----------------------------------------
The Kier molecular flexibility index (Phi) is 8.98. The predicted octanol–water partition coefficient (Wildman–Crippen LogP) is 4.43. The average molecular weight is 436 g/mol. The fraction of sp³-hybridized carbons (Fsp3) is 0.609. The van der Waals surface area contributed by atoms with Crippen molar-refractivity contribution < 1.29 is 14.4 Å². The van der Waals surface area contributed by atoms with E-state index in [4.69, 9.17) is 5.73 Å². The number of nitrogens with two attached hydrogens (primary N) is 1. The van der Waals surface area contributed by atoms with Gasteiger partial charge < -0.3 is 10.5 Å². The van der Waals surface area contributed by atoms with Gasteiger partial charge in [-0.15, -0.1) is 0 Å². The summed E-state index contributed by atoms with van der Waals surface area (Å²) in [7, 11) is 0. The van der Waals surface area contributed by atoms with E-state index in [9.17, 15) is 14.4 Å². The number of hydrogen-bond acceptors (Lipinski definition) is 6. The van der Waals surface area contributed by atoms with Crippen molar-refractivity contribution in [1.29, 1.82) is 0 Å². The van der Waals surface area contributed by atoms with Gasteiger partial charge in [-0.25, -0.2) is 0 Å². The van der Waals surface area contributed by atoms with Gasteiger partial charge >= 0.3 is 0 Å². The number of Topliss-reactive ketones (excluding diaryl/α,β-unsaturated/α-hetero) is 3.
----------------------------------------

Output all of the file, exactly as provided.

The Kier molecular flexibility index (Phi) is 8.98. The predicted octanol–water partition coefficient (Wildman–Crippen LogP) is 4.43. The average molecular weight is 436 g/mol. The fraction of sp³-hybridized carbons (Fsp3) is 0.609. The van der Waals surface area contributed by atoms with Crippen molar-refractivity contribution < 1.29 is 14.4 Å². The van der Waals surface area contributed by atoms with E-state index in [4.69, 9.17) is 5.73 Å². The number of nitrogens with two attached hydrogens (primary N) is 1. The van der Waals surface area contributed by atoms with Gasteiger partial charge < -0.3 is 10.5 Å². The van der Waals surface area contributed by atoms with Gasteiger partial charge in [-0.15, -0.1) is 0 Å². The summed E-state index contributed by atoms with van der Waals surface area (Å²) in [7, 11) is 0. The van der Waals surface area contributed by atoms with E-state index in [9.17, 15) is 14.4 Å². The number of hydrogen-bond acceptors (Lipinski definition) is 6. The van der Waals surface area contributed by atoms with Crippen molar-refractivity contribution in [1.29, 1.82) is 0 Å². The van der Waals surface area contributed by atoms with Gasteiger partial charge in [-0.25, -0.2) is 0 Å². The van der Waals surface area contributed by atoms with Gasteiger partial charge >= 0.3 is 0 Å². The number of Topliss-reactive ketones (excluding diaryl/α,β-unsaturated/α-hetero) is 3.